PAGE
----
Cambridge Bible for Schools and Colleges
The Death and Burial of Moses
Moses ascends Nebo and the Lord shows him the Land—from Dan to Zoar—promised to the Patriarchs, which he is not to enter (Deuteronomy 34:1-4). So he dies, and God buries him, in the land of Moab, no man knowing his grave (Deuteronomy 34:5 f.)—his age 120 years, reached with unabated strength. He is mourned by Israel 30 days, and Joshua, whom he consecrated, succeeds him in the people’s obedience (Deuteronomy 34:7-9). The Book closes with homage to his incomparable rank as a prophet (Deuteronomy 34:10-12).—As the varied phraseology reveals, the passage is a compilation from the main sources of the Pent., each of which must have contained some account of the death of the great leader. For details see the notes. An exact analysis is hardly possible, but ‘the only uncertainty is in one or two places where the phraseology displays so little that is characteristic that it might have been used by any narrator’ (Driver).
And Moses went up from the plains of Moab unto the mountain of Nebo, to the top of Pisgah, that is over against Jericho. And the LORD shewed him all the land of Gilead, unto Dan,1. Moses went up] As commanded, Deuteronomy 3:27, Deuteronomy 32:49.
plains of Moab] Heb. ‘arbôth Mo’ab, the parts of the ‘Arabah (see on Deuteronomy 1:1) reckoned as Moabite. The designation is peculiar to P, who gives it as Israel’s last camp before crossing Jordan, Numbers 33:48-50, cp. Numbers 22:1; Numbers 26:3; Numbers 26:63; Numbers 31:12; Numbers 35:1; Numbers 36:13, Joshua 13:32, which place these ‘steppes’ on Jordan and opposite Jericho. According to Deuteronomy 3:24-29 Moses ascended Nebo from Israel’s immediately previous camp in the glen over against Beth-Pe‘or, which is above the Jordan valley. But ‘arbôth Mo’ab may have been loosely held to cover this higher hollow that debouches on the ‘Arabah.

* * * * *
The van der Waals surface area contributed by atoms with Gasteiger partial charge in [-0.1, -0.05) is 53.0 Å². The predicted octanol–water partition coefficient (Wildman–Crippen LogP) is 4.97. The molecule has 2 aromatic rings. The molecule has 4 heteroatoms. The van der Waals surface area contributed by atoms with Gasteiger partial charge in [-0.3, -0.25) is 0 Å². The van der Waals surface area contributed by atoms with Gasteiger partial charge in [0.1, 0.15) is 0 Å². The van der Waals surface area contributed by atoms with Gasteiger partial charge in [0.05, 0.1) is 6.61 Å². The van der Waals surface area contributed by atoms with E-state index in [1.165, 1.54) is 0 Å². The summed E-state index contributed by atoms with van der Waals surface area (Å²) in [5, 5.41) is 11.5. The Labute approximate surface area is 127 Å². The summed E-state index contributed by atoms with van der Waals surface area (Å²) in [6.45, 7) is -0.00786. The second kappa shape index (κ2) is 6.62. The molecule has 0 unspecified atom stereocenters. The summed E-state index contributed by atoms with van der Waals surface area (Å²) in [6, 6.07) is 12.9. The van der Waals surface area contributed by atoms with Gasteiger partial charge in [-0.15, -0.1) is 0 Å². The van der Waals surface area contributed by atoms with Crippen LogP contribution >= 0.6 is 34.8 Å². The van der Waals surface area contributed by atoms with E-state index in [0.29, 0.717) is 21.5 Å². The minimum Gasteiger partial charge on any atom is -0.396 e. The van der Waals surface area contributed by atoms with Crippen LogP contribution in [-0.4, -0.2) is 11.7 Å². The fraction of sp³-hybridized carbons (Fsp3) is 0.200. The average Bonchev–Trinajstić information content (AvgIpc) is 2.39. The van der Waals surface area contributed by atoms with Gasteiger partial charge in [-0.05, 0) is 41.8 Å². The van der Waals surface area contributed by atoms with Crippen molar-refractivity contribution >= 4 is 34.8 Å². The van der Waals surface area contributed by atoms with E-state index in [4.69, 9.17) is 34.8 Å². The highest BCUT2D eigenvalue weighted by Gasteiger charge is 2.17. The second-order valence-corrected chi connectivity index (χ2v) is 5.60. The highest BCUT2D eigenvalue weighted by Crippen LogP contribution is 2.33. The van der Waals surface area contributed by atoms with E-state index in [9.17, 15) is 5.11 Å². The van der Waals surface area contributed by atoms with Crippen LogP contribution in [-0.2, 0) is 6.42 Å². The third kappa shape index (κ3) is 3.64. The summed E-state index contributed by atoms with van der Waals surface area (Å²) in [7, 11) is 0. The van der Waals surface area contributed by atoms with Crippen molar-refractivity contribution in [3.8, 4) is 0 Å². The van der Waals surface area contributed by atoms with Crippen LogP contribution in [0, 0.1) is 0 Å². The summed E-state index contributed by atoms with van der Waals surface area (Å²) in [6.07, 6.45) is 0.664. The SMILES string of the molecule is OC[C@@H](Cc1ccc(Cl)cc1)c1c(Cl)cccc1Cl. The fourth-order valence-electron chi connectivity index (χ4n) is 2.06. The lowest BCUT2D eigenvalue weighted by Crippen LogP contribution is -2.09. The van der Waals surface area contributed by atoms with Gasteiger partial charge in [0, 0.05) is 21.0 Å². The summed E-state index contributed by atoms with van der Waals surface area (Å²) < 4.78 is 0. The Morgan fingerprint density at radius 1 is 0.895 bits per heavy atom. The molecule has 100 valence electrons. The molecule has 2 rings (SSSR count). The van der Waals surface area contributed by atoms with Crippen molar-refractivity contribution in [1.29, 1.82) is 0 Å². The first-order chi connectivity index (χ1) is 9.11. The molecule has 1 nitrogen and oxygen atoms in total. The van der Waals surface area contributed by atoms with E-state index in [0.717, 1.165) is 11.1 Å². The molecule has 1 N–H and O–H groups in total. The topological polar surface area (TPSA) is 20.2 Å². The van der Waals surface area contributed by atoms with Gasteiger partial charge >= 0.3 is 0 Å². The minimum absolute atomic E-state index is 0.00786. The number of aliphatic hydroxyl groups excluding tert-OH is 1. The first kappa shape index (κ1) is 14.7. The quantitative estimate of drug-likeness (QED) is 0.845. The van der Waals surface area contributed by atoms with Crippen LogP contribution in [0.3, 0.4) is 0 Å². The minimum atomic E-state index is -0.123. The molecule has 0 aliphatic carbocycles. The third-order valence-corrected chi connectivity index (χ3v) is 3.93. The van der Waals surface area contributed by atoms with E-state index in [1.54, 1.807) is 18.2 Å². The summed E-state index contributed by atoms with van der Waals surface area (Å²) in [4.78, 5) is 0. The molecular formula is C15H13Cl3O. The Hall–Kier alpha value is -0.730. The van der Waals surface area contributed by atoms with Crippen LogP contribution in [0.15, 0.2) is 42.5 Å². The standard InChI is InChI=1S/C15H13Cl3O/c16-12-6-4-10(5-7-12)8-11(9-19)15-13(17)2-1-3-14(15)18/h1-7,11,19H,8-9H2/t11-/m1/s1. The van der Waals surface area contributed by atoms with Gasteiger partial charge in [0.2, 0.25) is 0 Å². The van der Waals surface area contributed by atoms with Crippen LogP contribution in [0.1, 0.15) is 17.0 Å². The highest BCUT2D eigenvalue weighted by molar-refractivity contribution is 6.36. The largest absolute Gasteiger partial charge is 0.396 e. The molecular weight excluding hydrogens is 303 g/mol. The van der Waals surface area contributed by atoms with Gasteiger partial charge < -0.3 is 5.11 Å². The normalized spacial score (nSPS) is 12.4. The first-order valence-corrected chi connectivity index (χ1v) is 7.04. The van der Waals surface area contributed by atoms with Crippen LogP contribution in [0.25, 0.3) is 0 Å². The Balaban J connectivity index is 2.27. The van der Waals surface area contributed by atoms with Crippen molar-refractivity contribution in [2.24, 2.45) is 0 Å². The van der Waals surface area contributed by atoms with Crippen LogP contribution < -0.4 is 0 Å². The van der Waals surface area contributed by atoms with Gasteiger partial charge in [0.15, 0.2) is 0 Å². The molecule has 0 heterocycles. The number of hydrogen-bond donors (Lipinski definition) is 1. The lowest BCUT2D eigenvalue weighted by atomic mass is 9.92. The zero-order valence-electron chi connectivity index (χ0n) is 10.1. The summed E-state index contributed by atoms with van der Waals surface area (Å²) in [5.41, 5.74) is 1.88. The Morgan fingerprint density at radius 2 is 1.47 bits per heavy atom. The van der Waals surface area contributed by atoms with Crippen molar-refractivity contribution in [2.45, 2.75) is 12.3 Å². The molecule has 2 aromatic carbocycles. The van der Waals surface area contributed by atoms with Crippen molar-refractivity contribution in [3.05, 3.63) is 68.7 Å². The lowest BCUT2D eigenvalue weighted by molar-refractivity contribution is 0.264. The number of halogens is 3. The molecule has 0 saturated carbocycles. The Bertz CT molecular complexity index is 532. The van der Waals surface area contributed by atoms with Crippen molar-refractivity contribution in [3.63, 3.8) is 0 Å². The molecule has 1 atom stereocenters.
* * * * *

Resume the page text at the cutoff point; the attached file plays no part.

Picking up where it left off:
unto mount Nebo, the headland of the Pisgah] The former is P’s name for the mount (Deuteronomy 32:49), the latter that of E (Numbers 21:20; Numbers 23:14) and deuteron. writers, see on Deuteronomy 3:17. It is the headland which breaks from the plateau of Moab between Heshbon and Medaba under the name en-Nebâ (= ‘mountain-back,’ Dalman MNPDV, 1900, p. 23) or en-Nebâ, and runs out to the S. of the W. ‘Uyûn Musa upon the N. end of the Dead Sea. From the high edge of the Plateau it dips a little, and so loses the view to the E.—Israel’s desert horizons for 40 years—but the bulk of W. Palestine is in sight; only at first the nearer side of the Jordan valley is invisible, and N. and S. the view is hampered by the parallel headlands. Further W. however it rises somewhat into the Ras Siaghah, a promontory which, though lower than the Ras en-Nebâ, stands freer of the hills to N. and S. The whole of the ‘Arabah is now open from at least Engedi, and if the mist allows from still farther S., to where on the N. the hills of Gilead appear to meet those of Ephraim. The Jordan flows below, with Jericho visible beyond it. Over Gilead Hermon has been seen in fine weather. See further HGHL, 562 ff.
over against Jericho] Lit. against the face of, i.e. (by Semitic orientation) to the E. of.
all the Land—Gilead unto Dan, etc.] Not as in EVV. the land of Gilead. Dan itself, either Tell-el-Ḳadi, on one of the sources of Jordan, or more probably on the neighbouring spur of Ḥermon above Banias (see above Deuteronomy 33:22, and HGHL, 473, 481), is not visible, but Ḥermon above it is sometimes seen; and Dan is mentioned as the N. limit of the land.
And all Naphtali, and the land of Ephraim, and Manasseh, and all the land of Judah, unto the utmost sea,2. all Naphtali] The lofty country N. and N.W. of the Lake of Galilee, some of whose hills, over 2,500 feet, may (as Dri. says) be visible from Nebo, as the lower Mt Tabor to the S. of them is.
and all the land of Ephraim and Manasseh] So LXX. These certainly are in sight with Ebal and Gerizim and the intervening valley particularly distinct.
all the land of Judah, unto the hinder sea] A natural hyperbole; the hinder or Western Sea (Deuteronomy 11:24). The Mediterranean is hidden by the hills of Judah. But again the bulk of Judah is in sight, and the Sea is mentioned as its W. boundary.
And the south, and the plain of the valley of Jericho, the city of palm trees, unto Zoar.3. the South] Heb. the Negeb, see on Deuteronomy 1:7.